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Incl. ASH (Anglo Saxon Heresy) Chronicle

What’s in a name?

Welcome to the joys of place name study in Scotland and the struggle against the ANGLO-SAXON HERESY (ASH), which stifles it.
What’s in a name? Everything! Never mind Romeo. It is the history of a place and its people and can turn any landscape into a fascinating panorama of the past. And whether we like it or not, history is all that we have and its record should be treasured.
Traprain Law, tells us that the first part is Old Welsh, Brythonic,
Tref pren, ‘Tree steading’ and the Law, Old Norse, Lög, ‘Law’, which came to mean a ‘hill’ because of the Old Norse custom of reading out the laws from a hill or rock.
This hill was only known as Traprain, after a nearby hamlet, from the late 18th. century. Before that we find it on old maps as Dunpendyrlaw. Dunpelder (
l often becomes n), is Gaelic, Dun, ‘fort’ and Brythonic, paladur , ‘spear shaft’ according to Prof. Watson. In Welsh dictionaries it is given as a ‘scythe’, but that is a minor detail. We get the idea. Also although not recorded, because of the Brythonic provenance of this name it was certainly called Dinpaladur, before a later Gaelic hand changed the Din to Dun.
You will also have observed the three languages, Old Norse, the language of the Vikings(Norwegian variety), Gaelic, language of the Scots of Ireland and Scotland(Alba) and Brythonic, the language of the Brythons, of whom the Picts were a branch. These three languages are intertwined in this magnificent hill name.
‘East Lothian’ has an Old Norse provenance.
Now for the contentious bit. Most place name experts and historians claim that what I describe as Old Norse is really Old English, or a dialect of it, because they claim southern Scotland was settled by Old English speakers in the 7th./8th. centuries. Any Norse words found in southern Scotland being merely the result of Danish settlers in England migrating North and introducing them at a later stage. This is taught in our Scottish schools and is featured in our Scots Dictionaries. It is the basis for innumerable mis-translations of Scots place names or non-translations, condemning thousands of names to the fate of anonymity. Silent sign posts, in dumb ignorance of the wonderful stories all around. This is the basis of the Anglo-Saxon heresy, whichI first read about in the last letter of Robert Louis Stevenson to his brother in 1894. It gave me strength at a time when I was rather overawed by the opinions of the experts from the universities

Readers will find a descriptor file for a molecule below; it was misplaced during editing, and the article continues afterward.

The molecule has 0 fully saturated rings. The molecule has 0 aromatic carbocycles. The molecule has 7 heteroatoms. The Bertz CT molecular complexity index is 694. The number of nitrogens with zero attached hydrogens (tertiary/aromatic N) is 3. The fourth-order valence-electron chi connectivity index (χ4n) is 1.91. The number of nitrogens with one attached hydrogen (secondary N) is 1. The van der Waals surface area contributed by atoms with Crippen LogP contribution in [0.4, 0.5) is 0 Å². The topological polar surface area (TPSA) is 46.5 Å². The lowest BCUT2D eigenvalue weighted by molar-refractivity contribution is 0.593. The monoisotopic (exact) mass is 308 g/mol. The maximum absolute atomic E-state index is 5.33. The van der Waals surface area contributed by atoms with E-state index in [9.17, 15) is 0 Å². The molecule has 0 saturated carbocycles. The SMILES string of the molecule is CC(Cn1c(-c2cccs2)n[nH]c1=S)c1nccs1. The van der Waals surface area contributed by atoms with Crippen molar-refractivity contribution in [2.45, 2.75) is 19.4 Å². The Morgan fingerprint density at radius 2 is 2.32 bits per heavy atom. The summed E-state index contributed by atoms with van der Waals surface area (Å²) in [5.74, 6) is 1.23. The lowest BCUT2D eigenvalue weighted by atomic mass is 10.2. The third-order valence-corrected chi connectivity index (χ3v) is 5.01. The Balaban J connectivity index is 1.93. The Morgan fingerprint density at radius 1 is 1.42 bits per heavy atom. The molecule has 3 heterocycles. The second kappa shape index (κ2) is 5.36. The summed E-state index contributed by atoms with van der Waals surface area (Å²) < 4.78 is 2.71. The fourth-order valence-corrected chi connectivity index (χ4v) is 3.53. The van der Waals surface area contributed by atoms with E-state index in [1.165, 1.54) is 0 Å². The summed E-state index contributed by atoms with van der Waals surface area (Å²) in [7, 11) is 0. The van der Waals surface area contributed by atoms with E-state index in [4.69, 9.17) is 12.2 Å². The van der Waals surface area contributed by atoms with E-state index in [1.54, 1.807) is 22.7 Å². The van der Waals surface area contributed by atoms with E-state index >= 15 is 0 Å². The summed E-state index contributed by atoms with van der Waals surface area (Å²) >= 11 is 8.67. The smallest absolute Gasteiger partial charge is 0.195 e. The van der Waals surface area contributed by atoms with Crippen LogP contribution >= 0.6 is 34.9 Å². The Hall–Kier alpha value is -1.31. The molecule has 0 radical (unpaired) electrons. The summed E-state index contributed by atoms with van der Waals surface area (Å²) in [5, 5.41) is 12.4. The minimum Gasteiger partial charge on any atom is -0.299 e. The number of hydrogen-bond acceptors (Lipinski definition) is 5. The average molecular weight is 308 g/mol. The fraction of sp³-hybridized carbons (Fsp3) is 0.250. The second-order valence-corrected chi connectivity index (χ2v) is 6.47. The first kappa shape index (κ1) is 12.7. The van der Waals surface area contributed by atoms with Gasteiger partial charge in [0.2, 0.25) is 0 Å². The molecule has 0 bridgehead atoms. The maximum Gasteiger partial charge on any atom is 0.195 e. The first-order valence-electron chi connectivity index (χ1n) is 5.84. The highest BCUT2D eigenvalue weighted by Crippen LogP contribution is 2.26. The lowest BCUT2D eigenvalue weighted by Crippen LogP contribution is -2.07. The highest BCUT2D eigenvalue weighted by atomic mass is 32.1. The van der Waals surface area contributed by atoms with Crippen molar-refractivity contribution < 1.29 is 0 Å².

and our national dictionaries and place name experts. I owe further appreciation to
the work of Dorothy Dunnett, in “King Hereafter”, and her historical research which
Showed to my satisfaction, and that of the Historiographer Royal, that
king of Scots in the 11th. century was the adopted name of
Earl Thorfinn,
the Norse ruler of Orkney, Galloway and ten other earldoms in Scotland, making
him by far the most powerful man in Scotland..
Thanks to the inspiration provide by these two writers, I (Iain M.M.Johnstone- see About) have produced two books on Scots place name. The first,
‘Viking Place Names of East Lothian’- ‘Of Whales and Dwarves’ Pub. 6th. Oct. 2005, will be followed soon after by ‘Place Names of Scotland’-(Facts and Frauds), which takes in the Celtic and Norse names of Scotland.
The main purpose of this site is to open up the debate on the true origin of our non-Celtic tongue, to get rid of the Anglo-Saxon heresy, and to prepare the ground for my discovery of hundreds/thousands of place names which up till now had no proper identity.

Soon to be Published

Order at Tarmagan Press


Athelstaneford- Home of Scotland’s flag

Traprain Law -from Whittinghame

Copyright © 2005 by Iain M.M. Johnstone. All rights reserved

DOSL (Dict. of Scots Language) features every week a ‘Scots’ word and often has Old English origins-ASH. This week June, 10th.2006, is ‘Gutties’, from gutta percha, a Malayan word-latex. If it was asked for ex. ‘Lusielaw’ an ancient Scots place name in Edinburgh, they would NOT have a clue. But if anyone bought my Place Names of Scotland, published soon, you could read the Old Norse derivation.

DOSL (Dict of Scots Language), poor fare.
Features today,
17th June as ‘fantoosh’ and of course mentions an English 18th c. usage. It is French, fantoche, ‘puppet, Marionette’. 24th June, talks ‘Mavis’ and prattles. 1st July, ‘appleringie’ says little they know.